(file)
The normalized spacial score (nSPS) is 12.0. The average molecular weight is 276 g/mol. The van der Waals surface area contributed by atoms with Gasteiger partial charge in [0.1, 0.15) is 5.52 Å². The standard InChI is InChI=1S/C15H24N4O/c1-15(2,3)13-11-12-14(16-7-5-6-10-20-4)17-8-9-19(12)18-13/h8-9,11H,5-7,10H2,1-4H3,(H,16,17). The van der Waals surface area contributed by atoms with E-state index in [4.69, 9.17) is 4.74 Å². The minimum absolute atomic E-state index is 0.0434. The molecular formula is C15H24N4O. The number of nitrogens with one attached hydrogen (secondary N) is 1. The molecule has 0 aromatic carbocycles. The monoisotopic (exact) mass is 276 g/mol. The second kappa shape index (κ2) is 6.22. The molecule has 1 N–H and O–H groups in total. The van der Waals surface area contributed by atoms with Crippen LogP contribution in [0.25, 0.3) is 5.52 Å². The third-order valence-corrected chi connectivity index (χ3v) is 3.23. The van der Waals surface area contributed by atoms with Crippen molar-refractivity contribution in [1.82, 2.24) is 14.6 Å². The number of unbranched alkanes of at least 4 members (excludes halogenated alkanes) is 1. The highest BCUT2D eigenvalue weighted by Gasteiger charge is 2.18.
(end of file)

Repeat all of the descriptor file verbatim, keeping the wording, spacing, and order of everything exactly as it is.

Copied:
The normalized spacial score (nSPS) is 12.0. The average molecular weight is 276 g/mol. The van der Waals surface area contributed by atoms with Gasteiger partial charge in [0.1, 0.15) is 5.52 Å². The standard InChI is InChI=1S/C15H24N4O/c1-15(2,3)13-11-12-14(16-7-5-6-10-20-4)17-8-9-19(12)18-13/h8-9,11H,5-7,10H2,1-4H3,(H,16,17). The van der Waals surface area contributed by atoms with E-state index in [4.69, 9.17) is 4.74 Å². The minimum absolute atomic E-state index is 0.0434. The molecular formula is C15H24N4O. The number of nitrogens with one attached hydrogen (secondary N) is 1. The molecule has 0 aromatic carbocycles. The monoisotopic (exact) mass is 276 g/mol. The second kappa shape index (κ2) is 6.22. The molecule has 1 N–H and O–H groups in total. The van der Waals surface area contributed by atoms with Crippen LogP contribution in [0.25, 0.3) is 5.52 Å². The third-order valence-corrected chi connectivity index (χ3v) is 3.23. The van der Waals surface area contributed by atoms with Crippen molar-refractivity contribution in [1.82, 2.24) is 14.6 Å². The number of unbranched alkanes of at least 4 members (excludes halogenated alkanes) is 1. The highest BCUT2D eigenvalue weighted by Gasteiger charge is 2.18.